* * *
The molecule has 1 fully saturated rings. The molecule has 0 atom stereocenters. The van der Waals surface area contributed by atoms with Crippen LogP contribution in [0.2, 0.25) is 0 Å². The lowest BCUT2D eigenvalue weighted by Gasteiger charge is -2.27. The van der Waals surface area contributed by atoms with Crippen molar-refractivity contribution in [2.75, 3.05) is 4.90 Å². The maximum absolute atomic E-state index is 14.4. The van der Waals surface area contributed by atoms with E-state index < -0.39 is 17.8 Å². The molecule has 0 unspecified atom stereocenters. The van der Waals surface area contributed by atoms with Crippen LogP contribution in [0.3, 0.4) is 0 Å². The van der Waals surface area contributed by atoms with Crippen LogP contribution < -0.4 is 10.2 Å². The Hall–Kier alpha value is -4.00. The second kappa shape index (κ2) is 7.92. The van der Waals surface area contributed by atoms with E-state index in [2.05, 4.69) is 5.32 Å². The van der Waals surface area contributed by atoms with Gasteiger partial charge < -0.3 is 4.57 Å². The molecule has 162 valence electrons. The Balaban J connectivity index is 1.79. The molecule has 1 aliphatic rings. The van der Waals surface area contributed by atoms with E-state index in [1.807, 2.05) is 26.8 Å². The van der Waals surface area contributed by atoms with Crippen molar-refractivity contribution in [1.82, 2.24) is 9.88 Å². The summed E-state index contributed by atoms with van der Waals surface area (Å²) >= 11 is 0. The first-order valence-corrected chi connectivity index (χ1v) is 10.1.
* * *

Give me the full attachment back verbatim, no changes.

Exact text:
The molecule has 1 fully saturated rings. The molecule has 0 atom stereocenters. The van der Waals surface area contributed by atoms with Crippen LogP contribution in [0.2, 0.25) is 0 Å². The lowest BCUT2D eigenvalue weighted by Gasteiger charge is -2.27. The van der Waals surface area contributed by atoms with Crippen molar-refractivity contribution in [2.75, 3.05) is 4.90 Å². The maximum absolute atomic E-state index is 14.4. The van der Waals surface area contributed by atoms with E-state index < -0.39 is 17.8 Å². The molecule has 0 unspecified atom stereocenters. The van der Waals surface area contributed by atoms with Crippen LogP contribution in [0.3, 0.4) is 0 Å². The van der Waals surface area contributed by atoms with Crippen LogP contribution < -0.4 is 10.2 Å². The Hall–Kier alpha value is -4.00. The second kappa shape index (κ2) is 7.92. The van der Waals surface area contributed by atoms with E-state index in [2.05, 4.69) is 5.32 Å². The van der Waals surface area contributed by atoms with Gasteiger partial charge < -0.3 is 4.57 Å². The molecule has 162 valence electrons. The Balaban J connectivity index is 1.79. The molecule has 1 aliphatic rings. The van der Waals surface area contributed by atoms with E-state index in [1.807, 2.05) is 26.8 Å². The van der Waals surface area contributed by atoms with Crippen molar-refractivity contribution in [1.82, 2.24) is 9.88 Å². The summed E-state index contributed by atoms with van der Waals surface area (Å²) >= 11 is 0. The first-order valence-corrected chi connectivity index (χ1v) is 10.1.